More importantly, the work, collaboration, and learning that happens at RC takes place both in-person and online, making it easy to stay engaged and active even if you’re on a different schedule than most other Recursers or if something is temporarily keeping you away from the space.

Why are we doing this?

We’ve adopted these new policies simply because we believe it’s the right thing to do. RC gets better as it gets bigger and more diverse, and we believe that more great programmers will be able to come to RC if we create a space that is easier for caregivers to navigate. We’ve also been inspired by an increasing number of Recursers with children attending a retreat, and by seeing many of our alums become parents for the first time over the past few years. Now that we’ve moved to a bigger space, more options for better supporting parents are available to us: we are able to have a wellness room, and we can host potentially loud events on one floor during core hours without disrupting focused work on the other floor.

Accessibility helps everyone, not just the folks whose needs are directly addressed by the changes. Hosting events at a wider variety of times will provide more socializing opportunities to parents as well as people with longer commutes or prior evening commitments. When it’s not being used by a parent or caregiver, the wellness room will be available to all Recursers who might need it to be comfortable at RC. We are committed to making RC accessible to anyone who wants to spend time here becoming a better programmer. We hope that the combination of living expense grants (available to people from groups traditionally underrepresented in programming), one-week mini retreats, and our new family-friendly policies will make it easier for parents and caregivers to thrive at RC.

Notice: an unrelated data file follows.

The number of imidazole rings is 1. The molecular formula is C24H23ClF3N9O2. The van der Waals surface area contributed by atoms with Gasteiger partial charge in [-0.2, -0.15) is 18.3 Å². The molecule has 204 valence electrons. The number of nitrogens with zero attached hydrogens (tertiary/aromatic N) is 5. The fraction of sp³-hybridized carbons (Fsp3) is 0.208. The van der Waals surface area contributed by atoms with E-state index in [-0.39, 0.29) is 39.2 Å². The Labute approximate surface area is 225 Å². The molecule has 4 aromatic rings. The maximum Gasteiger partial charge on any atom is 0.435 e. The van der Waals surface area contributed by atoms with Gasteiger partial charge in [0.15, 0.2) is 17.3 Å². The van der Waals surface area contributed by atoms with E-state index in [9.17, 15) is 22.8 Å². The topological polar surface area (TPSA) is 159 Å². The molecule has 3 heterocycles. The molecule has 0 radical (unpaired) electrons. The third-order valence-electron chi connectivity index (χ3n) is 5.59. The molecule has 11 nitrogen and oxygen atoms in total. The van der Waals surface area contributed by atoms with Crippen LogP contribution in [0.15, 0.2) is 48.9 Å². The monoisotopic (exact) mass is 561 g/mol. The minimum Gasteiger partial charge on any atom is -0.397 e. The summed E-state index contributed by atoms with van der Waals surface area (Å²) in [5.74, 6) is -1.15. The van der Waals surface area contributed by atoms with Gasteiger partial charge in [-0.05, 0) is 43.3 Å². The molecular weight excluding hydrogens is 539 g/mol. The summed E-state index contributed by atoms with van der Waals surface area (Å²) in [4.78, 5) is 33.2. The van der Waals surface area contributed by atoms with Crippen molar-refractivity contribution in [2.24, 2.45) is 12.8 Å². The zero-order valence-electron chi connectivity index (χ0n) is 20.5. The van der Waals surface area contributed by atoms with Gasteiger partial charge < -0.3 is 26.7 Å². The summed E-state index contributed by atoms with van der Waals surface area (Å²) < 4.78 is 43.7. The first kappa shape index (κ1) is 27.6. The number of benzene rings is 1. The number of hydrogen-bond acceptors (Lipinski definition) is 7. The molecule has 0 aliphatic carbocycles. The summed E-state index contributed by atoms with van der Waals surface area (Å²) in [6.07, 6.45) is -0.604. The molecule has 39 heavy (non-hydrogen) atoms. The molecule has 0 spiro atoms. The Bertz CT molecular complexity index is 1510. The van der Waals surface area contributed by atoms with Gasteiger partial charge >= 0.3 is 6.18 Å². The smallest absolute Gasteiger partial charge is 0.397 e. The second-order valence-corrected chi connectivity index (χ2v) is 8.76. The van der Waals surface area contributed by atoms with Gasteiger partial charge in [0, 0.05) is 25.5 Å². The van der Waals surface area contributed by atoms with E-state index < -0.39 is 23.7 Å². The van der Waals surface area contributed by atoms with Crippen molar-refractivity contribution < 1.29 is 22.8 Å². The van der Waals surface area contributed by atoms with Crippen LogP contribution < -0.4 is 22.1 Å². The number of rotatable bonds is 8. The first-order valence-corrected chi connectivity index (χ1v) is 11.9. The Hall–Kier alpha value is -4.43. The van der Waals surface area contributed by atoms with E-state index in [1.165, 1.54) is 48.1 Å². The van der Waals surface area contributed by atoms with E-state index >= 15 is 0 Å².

If you’re interested in joining the RC community, apply today!

Localhost #15: Veit Heller on Carp, a programming language for the 21st century

Rachel vincent circle Rachel Vincent

RSVPs for our next Localhost talk are now open. Localhost is a series of monthly, NYC-based, free, public technical talks from members of the Recurse Center community.

On Tuesday, October 23rd from 7:00 to 9:00 pm, RC alum Veit Heller will be giving a talk about Carp, a compiled, type-inferred, and borrow-checked programming language that runs natively on any supported platform without the user having to write any types or think about memory management. The talk will be hosted at AppNexus, our Localhost partner through the rest of 2018.

You can RSVP, check out the full list of speakers and talk subjects, and find details about the venue and schedule on the talk’s RSVP page.

Talk format

Localhost talks are 30 minutes long, and are followed by a dedicated Q&A session. There will be a two-minute break after the talk for folks who wish to leave. There are a few reasons we run talks this way:

  • We’ve found that having questions during talks can often derail the speaker.
  • Having a break in between a talk and Q&A keeps the talk time–boxed and allows folks to leave if they wish.
  • Having a set time for questions leads to more equal audience participation and better discussions.

Unlike most RC events, Localhost talks are open to the public. We set aside a fixed number of seats for folks who aren’t members of our community at every talk. It’s been great meeting so many new folks at our Localhost talks!